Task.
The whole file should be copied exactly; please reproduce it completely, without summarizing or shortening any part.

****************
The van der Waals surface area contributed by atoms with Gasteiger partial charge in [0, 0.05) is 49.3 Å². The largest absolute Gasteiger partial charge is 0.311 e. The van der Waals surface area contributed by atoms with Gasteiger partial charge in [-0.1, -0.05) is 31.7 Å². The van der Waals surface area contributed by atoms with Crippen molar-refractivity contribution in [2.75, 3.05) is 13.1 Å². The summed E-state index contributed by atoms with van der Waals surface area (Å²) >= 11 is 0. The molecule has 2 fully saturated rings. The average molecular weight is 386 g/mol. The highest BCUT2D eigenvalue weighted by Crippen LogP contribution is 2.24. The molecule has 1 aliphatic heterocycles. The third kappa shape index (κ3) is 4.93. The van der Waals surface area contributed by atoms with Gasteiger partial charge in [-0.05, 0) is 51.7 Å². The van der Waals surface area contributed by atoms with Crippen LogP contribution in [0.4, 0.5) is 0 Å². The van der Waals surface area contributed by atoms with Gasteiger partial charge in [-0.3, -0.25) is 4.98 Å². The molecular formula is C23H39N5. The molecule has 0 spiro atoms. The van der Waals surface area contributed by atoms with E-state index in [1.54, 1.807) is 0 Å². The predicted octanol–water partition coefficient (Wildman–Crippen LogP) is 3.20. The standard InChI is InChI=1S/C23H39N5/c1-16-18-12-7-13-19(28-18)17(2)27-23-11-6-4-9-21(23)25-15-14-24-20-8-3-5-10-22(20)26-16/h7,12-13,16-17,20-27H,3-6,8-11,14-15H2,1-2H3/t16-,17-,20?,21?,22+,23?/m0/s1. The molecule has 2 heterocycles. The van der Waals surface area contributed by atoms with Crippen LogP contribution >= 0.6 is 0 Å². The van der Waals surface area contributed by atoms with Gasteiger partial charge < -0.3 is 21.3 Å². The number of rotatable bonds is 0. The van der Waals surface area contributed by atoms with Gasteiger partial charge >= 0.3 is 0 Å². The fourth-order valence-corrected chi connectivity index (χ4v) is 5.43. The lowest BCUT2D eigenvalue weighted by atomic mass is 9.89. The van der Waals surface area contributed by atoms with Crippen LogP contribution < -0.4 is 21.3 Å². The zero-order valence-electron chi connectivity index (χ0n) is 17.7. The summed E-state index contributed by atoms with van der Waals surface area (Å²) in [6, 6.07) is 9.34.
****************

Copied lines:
The van der Waals surface area contributed by atoms with Gasteiger partial charge in [0, 0.05) is 49.3 Å². The largest absolute Gasteiger partial charge is 0.311 e. The van der Waals surface area contributed by atoms with Gasteiger partial charge in [-0.1, -0.05) is 31.7 Å². The van der Waals surface area contributed by atoms with Crippen molar-refractivity contribution in [2.75, 3.05) is 13.1 Å². The summed E-state index contributed by atoms with van der Waals surface area (Å²) >= 11 is 0. The molecule has 2 fully saturated rings. The average molecular weight is 386 g/mol. The highest BCUT2D eigenvalue weighted by Crippen LogP contribution is 2.24. The molecule has 1 aliphatic heterocycles. The third kappa shape index (κ3) is 4.93. The van der Waals surface area contributed by atoms with Gasteiger partial charge in [-0.05, 0) is 51.7 Å². The van der Waals surface area contributed by atoms with Crippen LogP contribution in [0.4, 0.5) is 0 Å². The van der Waals surface area contributed by atoms with Gasteiger partial charge in [-0.3, -0.25) is 4.98 Å². The molecular formula is C23H39N5. The molecule has 0 spiro atoms. The van der Waals surface area contributed by atoms with E-state index in [1.54, 1.807) is 0 Å². The predicted octanol–water partition coefficient (Wildman–Crippen LogP) is 3.20. The standard InChI is InChI=1S/C23H39N5/c1-16-18-12-7-13-19(28-18)17(2)27-23-11-6-4-9-21(23)25-15-14-24-20-8-3-5-10-22(20)26-16/h7,12-13,16-17,20-27H,3-6,8-11,14-15H2,1-2H3/t16-,17-,20?,21?,22+,23?/m0/s1. The molecule has 2 heterocycles. The van der Waals surface area contributed by atoms with Crippen LogP contribution >= 0.6 is 0 Å². The van der Waals surface area contributed by atoms with Gasteiger partial charge < -0.3 is 21.3 Å². The number of rotatable bonds is 0. The van der Waals surface area contributed by atoms with Gasteiger partial charge >= 0.3 is 0 Å². The fourth-order valence-corrected chi connectivity index (χ4v) is 5.43. The lowest BCUT2D eigenvalue weighted by atomic mass is 9.89. The van der Waals surface area contributed by atoms with Crippen LogP contribution < -0.4 is 21.3 Å². The zero-order valence-electron chi connectivity index (χ0n) is 17.7. The summed E-state index contributed by atoms with van der Waals surface area (Å²) in [6, 6.07) is 9.34.